Last November while vacationing on Hawaii’s Big Island, I had the chance to spend a day with Jack Jeffrey, a wildlife biologist, and one of Hawaii’s best-known bird photographers. For some 25 years, Jack was senior field biologist for the Hakalau Forest National Wildlife Refuge. He has overseen the restoration of thousands of acres of natural forest, which is vital habitat for many of the island's native birds.
I met Jack at 6am near the Hilo harbor. After grabbing coffee and snacks, we headed up the Saddle Road, which runs between Mauna Loa and Mauna Kea, and rises to about 6,500 feet. As we drove, Jack explained that much of the original native forest had been destroyed by 150 years of cattle grazing. The Hakalau Forest Refuge has been reversing that trend by removing cattle and non-native plants, and re-planting and fencing the remaining acres.
It wasn’t hard to see how the cattle grazing had terra-formed the island, as much of what we drove by was pasture and completely devoid of trees. That all changed as soon as we entered the refuge. There were still open spaces, but now we were seeing small clumps of koa and o’hia trees, standing about 25-30 feet tall.
We parked the truck and started our walk, which would take us about a mile down into the forest, at about 6,000 feet elevation. The forest got even denser as we walked. But the biggest change was that now we were hearing birds, lots and lots of them, so many that they merged into a wash of sound. Actually seeing the birds is a lot more challenging. They are mostly very small and dart around in the trees, making them very hard to spot. Using a spotting scope is not practical, as the birds are always in motion, but using binoculars we were able to catch fleeting but vivid glimpses of many of the local species, including ‘Apapane, ‘I‘iwi, and the Hawaii Creeper.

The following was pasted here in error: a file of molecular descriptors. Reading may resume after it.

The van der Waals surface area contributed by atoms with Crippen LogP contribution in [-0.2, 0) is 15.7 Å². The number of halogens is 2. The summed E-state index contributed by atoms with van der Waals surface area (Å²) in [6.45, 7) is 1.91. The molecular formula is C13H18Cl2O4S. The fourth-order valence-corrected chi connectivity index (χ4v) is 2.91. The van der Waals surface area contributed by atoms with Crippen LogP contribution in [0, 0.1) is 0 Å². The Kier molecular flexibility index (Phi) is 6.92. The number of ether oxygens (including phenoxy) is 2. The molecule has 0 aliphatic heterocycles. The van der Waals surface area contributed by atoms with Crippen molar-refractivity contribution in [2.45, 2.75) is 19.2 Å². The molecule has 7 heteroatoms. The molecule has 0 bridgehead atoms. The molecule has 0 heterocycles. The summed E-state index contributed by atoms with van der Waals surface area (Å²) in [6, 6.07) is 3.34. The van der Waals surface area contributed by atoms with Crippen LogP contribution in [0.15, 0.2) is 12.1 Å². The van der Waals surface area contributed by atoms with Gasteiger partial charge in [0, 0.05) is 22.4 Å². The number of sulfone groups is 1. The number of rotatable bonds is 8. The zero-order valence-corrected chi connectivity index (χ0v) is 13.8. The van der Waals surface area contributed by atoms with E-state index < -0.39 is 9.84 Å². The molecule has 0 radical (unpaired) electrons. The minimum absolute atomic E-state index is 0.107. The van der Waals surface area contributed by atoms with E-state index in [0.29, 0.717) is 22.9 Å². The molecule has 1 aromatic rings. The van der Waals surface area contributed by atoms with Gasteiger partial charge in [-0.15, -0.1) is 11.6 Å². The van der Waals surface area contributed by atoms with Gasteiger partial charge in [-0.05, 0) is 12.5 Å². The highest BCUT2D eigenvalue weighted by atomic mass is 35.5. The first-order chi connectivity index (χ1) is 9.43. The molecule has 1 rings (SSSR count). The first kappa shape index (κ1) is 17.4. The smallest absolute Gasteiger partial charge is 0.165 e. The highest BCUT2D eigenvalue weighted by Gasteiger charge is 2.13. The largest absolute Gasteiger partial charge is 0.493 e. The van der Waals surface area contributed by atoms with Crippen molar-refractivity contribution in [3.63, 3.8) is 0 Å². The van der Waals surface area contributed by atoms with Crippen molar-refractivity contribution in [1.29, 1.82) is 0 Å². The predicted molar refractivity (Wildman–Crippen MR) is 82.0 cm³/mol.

After spending about six hours in the forest, we headed back toward Hilo as the sun was setting. Hearing Jack talk about the decades of work that have gone into making Hakalau Forest a success was quite moving. In 25 years, they have literally transformed cattle pasture into lush, native forest, where many threatened and endangered birds are now flourishing. Bird counts show that every species of bird is stable or increasing in the Hakalau Forest.
If you are planning a visit to the Big Island, think about spending a day with Jack Jeffrey and taking a trip to the Hakalau Forest Refuge.